Meanwhile out in the Midwest, a race is taking shape between green hydrogen fans and other energy stakeholders. Fossil and bioenergy interests are proposing a whole new web of pipelines to shuttle carbon from power plants to underground sequestration facilities.
The new pipelines are already facing opposition from local land owners and environmental groups. To be fair, new clean energy transmission lines can face similar obstacles. However, green hydrogen has a couple of secret weapons up its sleeve. It can be produced at or near the point where electricity from renewable sources is generated, and it can also be used locally. It doesn’t necessarily need major new transmission lines or, for that matter, new pipelines.
One especially interesting development in that regard is a plan to introduce small scale, sustainable H2 production at farms in the US. Farmers could use the hydrogen to produce sustainable ammonia fertilizer, deploy it as an energy storage medium, or sell it.
The plan dovetails with the Energy Department’s promotion of distributed wind energy, which refers to turbines of any size that generate electricity for on-site use or local distribution.
Until recent years, distributed wind was a tough sell. Despite the Energy Department’s enthusiasm, the financial benefits have been difficult to pin down. The green hydrogen angle provides an opportunity for farmers and other distributed wind owners to generate value-added products in addition to generating electricity.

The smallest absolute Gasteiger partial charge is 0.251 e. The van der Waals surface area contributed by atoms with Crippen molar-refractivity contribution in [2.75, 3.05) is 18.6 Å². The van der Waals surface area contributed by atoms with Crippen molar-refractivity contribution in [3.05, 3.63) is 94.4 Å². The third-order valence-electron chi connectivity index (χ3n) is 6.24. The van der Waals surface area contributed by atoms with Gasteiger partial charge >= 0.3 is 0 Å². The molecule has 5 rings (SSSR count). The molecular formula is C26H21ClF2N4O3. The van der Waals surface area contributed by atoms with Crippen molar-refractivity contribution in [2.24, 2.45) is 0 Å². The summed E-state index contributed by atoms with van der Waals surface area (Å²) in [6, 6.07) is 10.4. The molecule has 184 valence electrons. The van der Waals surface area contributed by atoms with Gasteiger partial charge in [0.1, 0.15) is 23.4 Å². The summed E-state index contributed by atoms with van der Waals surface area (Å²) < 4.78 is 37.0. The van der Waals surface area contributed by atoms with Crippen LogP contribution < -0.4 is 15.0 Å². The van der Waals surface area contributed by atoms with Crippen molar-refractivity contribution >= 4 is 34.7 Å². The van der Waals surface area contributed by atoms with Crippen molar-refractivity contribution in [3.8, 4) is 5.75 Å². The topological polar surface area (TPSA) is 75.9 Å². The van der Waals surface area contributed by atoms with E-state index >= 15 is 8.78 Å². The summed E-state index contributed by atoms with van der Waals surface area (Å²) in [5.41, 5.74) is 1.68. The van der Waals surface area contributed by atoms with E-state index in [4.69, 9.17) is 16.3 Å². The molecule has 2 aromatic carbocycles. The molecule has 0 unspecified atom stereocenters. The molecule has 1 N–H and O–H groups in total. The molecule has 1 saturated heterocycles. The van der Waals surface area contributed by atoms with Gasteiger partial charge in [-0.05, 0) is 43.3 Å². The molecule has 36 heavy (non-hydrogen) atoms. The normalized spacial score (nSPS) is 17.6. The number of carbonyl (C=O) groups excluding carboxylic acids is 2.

That’s not even counting the electrofuel movement, which is also beginning to gather steam on the heels of green hydrogen.
Game on. Under the Hydrogen Shot initiative, the Energy Department has set a goal of producing net-zero hydrogen at $2.00 per kilogram by 2025 and $1.00 per kilogram by 2030, which is just around the corner.
It’s difficult to see how natural gas with carbon capture gets there in time, but there you have it. Carbon capture fans have been struggling here in the US ever since the FutureGen CCS project bit the dust and they appear to have their hands full just dealing with emissions from existing power plants.
Follow me on Twitter @TinaMCasey.
Image courtesy of US Department of Energy.